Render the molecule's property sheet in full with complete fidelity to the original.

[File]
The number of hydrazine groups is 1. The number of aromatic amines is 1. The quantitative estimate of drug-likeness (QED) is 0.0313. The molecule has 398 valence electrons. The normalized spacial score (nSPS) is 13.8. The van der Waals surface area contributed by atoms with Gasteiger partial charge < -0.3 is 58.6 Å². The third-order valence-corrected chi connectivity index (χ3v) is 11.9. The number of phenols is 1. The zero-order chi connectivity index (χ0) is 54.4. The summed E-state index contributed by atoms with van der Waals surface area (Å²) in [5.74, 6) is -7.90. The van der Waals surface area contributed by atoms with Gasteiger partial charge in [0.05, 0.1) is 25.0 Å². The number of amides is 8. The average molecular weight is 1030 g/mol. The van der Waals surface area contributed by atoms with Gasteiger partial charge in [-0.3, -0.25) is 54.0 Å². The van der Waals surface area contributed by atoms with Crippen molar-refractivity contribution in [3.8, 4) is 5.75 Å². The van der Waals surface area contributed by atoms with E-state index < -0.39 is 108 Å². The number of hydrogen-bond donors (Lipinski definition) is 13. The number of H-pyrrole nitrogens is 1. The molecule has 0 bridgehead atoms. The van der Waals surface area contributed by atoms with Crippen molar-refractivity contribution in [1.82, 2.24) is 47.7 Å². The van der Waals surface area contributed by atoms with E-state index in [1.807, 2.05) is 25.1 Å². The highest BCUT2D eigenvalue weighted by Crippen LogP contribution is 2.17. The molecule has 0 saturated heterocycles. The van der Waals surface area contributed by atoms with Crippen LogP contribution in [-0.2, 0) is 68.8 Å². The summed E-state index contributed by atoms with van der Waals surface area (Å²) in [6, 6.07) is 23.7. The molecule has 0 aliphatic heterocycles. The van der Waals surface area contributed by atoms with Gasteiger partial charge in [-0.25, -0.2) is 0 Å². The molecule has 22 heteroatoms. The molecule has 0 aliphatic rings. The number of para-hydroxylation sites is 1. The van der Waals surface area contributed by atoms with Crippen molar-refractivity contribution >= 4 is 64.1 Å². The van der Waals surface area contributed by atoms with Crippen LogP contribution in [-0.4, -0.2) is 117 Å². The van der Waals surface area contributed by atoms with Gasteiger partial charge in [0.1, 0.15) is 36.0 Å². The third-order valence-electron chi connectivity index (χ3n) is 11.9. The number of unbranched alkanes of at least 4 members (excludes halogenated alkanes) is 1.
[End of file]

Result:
The number of hydrazine groups is 1. The number of aromatic amines is 1. The quantitative estimate of drug-likeness (QED) is 0.0313. The molecule has 398 valence electrons. The normalized spacial score (nSPS) is 13.8. The van der Waals surface area contributed by atoms with Gasteiger partial charge < -0.3 is 58.6 Å². The third-order valence-corrected chi connectivity index (χ3v) is 11.9. The number of phenols is 1. The zero-order chi connectivity index (χ0) is 54.4. The summed E-state index contributed by atoms with van der Waals surface area (Å²) in [5.74, 6) is -7.90. The van der Waals surface area contributed by atoms with Gasteiger partial charge in [0.05, 0.1) is 25.0 Å². The number of amides is 8. The average molecular weight is 1030 g/mol. The van der Waals surface area contributed by atoms with Gasteiger partial charge in [-0.3, -0.25) is 54.0 Å². The van der Waals surface area contributed by atoms with Crippen molar-refractivity contribution in [3.8, 4) is 5.75 Å². The van der Waals surface area contributed by atoms with E-state index < -0.39 is 108 Å². The number of hydrogen-bond donors (Lipinski definition) is 13. The number of H-pyrrole nitrogens is 1. The molecule has 0 bridgehead atoms. The van der Waals surface area contributed by atoms with Crippen molar-refractivity contribution in [1.82, 2.24) is 47.7 Å². The van der Waals surface area contributed by atoms with E-state index in [1.807, 2.05) is 25.1 Å². The highest BCUT2D eigenvalue weighted by Crippen LogP contribution is 2.17. The molecule has 0 saturated heterocycles. The van der Waals surface area contributed by atoms with Crippen LogP contribution in [-0.2, 0) is 68.8 Å². The summed E-state index contributed by atoms with van der Waals surface area (Å²) in [6, 6.07) is 23.7. The molecule has 0 aliphatic heterocycles. The van der Waals surface area contributed by atoms with Gasteiger partial charge in [-0.25, -0.2) is 0 Å². The molecule has 22 heteroatoms. The molecule has 0 aliphatic rings. The number of para-hydroxylation sites is 1. The van der Waals surface area contributed by atoms with Crippen molar-refractivity contribution >= 4 is 64.1 Å². The van der Waals surface area contributed by atoms with Crippen LogP contribution in [-0.4, -0.2) is 117 Å². The van der Waals surface area contributed by atoms with Gasteiger partial charge in [0.1, 0.15) is 36.0 Å². The third-order valence-electron chi connectivity index (χ3n) is 11.9. The number of unbranched alkanes of at least 4 members (excludes halogenated alkanes) is 1.